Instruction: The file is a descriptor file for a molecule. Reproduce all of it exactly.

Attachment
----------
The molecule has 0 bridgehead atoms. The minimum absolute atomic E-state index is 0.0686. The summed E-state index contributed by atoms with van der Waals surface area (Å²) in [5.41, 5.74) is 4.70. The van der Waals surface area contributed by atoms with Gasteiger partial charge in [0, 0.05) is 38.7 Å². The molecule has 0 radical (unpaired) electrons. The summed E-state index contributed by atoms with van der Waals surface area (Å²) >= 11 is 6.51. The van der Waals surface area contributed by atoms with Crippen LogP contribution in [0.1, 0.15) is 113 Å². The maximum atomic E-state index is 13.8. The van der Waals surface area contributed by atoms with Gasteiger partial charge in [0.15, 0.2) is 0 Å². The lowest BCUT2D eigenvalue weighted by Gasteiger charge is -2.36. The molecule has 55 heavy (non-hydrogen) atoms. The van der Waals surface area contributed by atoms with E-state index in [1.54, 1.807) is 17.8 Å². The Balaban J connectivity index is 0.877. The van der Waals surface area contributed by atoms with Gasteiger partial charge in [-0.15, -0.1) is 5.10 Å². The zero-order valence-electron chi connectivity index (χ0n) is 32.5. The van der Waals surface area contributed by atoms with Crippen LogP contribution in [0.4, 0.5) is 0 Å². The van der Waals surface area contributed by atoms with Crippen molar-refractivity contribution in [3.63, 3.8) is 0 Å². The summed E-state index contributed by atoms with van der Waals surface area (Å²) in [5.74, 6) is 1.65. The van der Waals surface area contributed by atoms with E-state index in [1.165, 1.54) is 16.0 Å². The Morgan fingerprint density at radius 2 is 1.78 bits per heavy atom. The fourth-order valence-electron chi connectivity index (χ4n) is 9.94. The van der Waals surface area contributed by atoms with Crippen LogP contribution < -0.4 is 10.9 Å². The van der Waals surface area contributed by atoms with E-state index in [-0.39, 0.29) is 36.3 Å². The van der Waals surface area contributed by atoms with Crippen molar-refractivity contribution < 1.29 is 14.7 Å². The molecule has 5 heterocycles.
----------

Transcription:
The molecule has 0 bridgehead atoms. The minimum absolute atomic E-state index is 0.0686. The summed E-state index contributed by atoms with van der Waals surface area (Å²) in [5.41, 5.74) is 4.70. The van der Waals surface area contributed by atoms with Gasteiger partial charge in [0, 0.05) is 38.7 Å². The molecule has 0 radical (unpaired) electrons. The summed E-state index contributed by atoms with van der Waals surface area (Å²) >= 11 is 6.51. The van der Waals surface area contributed by atoms with Crippen LogP contribution in [0.1, 0.15) is 113 Å². The maximum atomic E-state index is 13.8. The van der Waals surface area contributed by atoms with Gasteiger partial charge in [0.15, 0.2) is 0 Å². The lowest BCUT2D eigenvalue weighted by Gasteiger charge is -2.36. The molecule has 55 heavy (non-hydrogen) atoms. The van der Waals surface area contributed by atoms with E-state index in [1.54, 1.807) is 17.8 Å². The Balaban J connectivity index is 0.877. The van der Waals surface area contributed by atoms with Gasteiger partial charge in [-0.15, -0.1) is 5.10 Å². The zero-order valence-electron chi connectivity index (χ0n) is 32.5. The van der Waals surface area contributed by atoms with Crippen LogP contribution in [0.4, 0.5) is 0 Å². The van der Waals surface area contributed by atoms with Crippen molar-refractivity contribution in [3.63, 3.8) is 0 Å². The summed E-state index contributed by atoms with van der Waals surface area (Å²) in [5.74, 6) is 1.65. The van der Waals surface area contributed by atoms with E-state index in [1.165, 1.54) is 16.0 Å². The Morgan fingerprint density at radius 2 is 1.78 bits per heavy atom. The fourth-order valence-electron chi connectivity index (χ4n) is 9.94. The van der Waals surface area contributed by atoms with Crippen LogP contribution < -0.4 is 10.9 Å². The van der Waals surface area contributed by atoms with E-state index in [-0.39, 0.29) is 36.3 Å². The van der Waals surface area contributed by atoms with Crippen molar-refractivity contribution < 1.29 is 14.7 Å². The molecule has 5 heterocycles.